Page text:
Chance and Luck: A Discussion on the Laws of Luck, Coincidences, Wagers, Lotteries etc

Jul 29, 2012 by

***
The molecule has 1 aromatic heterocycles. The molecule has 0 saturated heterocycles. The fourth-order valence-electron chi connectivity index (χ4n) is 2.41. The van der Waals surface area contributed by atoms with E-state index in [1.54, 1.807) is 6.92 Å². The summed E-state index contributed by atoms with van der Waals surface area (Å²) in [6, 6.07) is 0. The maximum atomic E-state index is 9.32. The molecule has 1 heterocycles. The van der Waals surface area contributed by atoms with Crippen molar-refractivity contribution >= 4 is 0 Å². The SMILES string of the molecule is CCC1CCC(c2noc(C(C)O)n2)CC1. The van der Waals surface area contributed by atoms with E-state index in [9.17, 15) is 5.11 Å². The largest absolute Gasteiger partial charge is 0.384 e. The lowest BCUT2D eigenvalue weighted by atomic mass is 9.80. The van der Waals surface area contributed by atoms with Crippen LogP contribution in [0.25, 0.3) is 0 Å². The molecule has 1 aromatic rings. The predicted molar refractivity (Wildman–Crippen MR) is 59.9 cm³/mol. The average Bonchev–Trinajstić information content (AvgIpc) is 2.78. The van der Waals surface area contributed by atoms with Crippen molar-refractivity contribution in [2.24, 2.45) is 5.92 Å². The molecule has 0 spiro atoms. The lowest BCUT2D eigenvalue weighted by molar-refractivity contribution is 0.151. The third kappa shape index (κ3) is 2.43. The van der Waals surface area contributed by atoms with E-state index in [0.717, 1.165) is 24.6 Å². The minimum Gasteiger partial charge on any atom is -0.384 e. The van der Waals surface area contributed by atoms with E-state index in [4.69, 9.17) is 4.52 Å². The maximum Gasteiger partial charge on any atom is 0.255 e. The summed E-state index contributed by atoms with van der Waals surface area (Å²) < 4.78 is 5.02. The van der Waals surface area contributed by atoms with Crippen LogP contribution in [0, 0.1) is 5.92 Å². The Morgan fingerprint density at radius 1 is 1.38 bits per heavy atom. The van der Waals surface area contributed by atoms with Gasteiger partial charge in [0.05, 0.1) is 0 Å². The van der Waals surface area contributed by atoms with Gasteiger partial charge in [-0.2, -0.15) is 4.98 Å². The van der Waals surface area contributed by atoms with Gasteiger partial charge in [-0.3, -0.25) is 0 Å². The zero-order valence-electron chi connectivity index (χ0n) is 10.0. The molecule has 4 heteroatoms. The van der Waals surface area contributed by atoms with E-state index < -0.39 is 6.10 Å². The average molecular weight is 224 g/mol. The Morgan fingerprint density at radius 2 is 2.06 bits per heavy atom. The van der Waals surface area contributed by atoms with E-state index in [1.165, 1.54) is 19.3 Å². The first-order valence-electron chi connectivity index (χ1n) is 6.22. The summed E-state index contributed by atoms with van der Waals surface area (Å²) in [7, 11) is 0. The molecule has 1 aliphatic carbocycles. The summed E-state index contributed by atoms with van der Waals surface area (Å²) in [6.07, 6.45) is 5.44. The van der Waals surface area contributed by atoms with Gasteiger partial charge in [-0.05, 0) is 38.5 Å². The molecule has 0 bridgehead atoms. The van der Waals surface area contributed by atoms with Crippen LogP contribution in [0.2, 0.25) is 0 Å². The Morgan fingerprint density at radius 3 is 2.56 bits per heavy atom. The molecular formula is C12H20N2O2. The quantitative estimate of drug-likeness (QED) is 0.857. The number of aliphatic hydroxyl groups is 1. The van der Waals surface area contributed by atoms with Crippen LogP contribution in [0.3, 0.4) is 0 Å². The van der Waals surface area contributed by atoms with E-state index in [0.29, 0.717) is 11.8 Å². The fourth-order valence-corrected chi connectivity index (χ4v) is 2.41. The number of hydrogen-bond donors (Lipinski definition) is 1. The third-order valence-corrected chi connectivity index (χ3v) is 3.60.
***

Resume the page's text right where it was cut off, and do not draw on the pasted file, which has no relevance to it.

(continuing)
Alllllrighty now…we have a winner here called CHANCE AND LUCK: A DISCUSSION ON THE LAWS OF LUCK, COINCIDENCES, WAGERS, LOTTERIES etc. originally published in 1887.  Richard A. Proctor takes chance, luck, gambling, coincidences, wagers and lotteries very seriously.  If you can deal with that unique sort of pompous but not really writing style of the late 1800’s you will find some fascinating information in this book.  Would you like to know how to push the odds in your favor when gambling? how to win in Las Vegas?  how to increase your odds in the lottery? How to win at blackjack? How to win playing poker or dice?  Richard Proctor’s Chance and Luck has some very interesting pointers for you that you may not find anywhere else.  Here’s a bit of his wisdom to give you an idea of what this book is like: “It is probable that most of my readers can recall some circumstance in their lives, some surprising coincidence, which has caused a similar impression, and which they have found it almost impossible to regard as strictly fortuitous. In chance games especially, curious coincidences of the sort occur, and lead to the superstitious notion that they are not mere coincidences, but in some definite way associated with the fate or fortune of the player, or else with some event which has previously taken place — a change of seats, a new deal, or the like. There is scarcely a gambler who is not prepared to assert his faith in certain observances whereby, as he believes, a change of luck may be brought about. In an old work on card-games the player is gravely advised, if the luck has been against him, to turn three times round with GAMBLERS’ FALLACIES. 69 his chair,  for then the luck will infallibly change in your favour. Equally superstitious is the notion that anger brings bad luck, or, as M. Houdin’s authority puts it, that ‘ the demon of bad luck invariably pursues a passionate player. At a game of pure chance good temper makes the player careless under ill-fortune, but it cannot secure him against it. In like manner, passion may excite the attention of others to the player’s losses, and in any case causes himself to suffer more keenly under them, but it is only in this sense that passion is unlucky for him. He is as likely to make a lucky hit when in a rage as in the calmest mood. It is easy to see how superstitions such as these take their origin. We can understand that since one who has been very unlucky in games of pure chance, is not antecedently likely to continue equally unlucky, a superstitious observance is not unlikely to be followed by a seeming change of luck. When this happens the coincidence is noted and remembered ; but failures are readily forgotten. Again, if the fortunes of a passionate player be recorded by dispassionate bystanders, he will not appear to be pursued by worse luck than his neigh- bours ; but he will be disposed to regard himself as the victim of unusual ill-fortune. He may perhaps register a vow to keep his temper in future ; and then his luck may seem to him to improve, even though a careful record of his gains and losses would show no change whatever in his fortunes.

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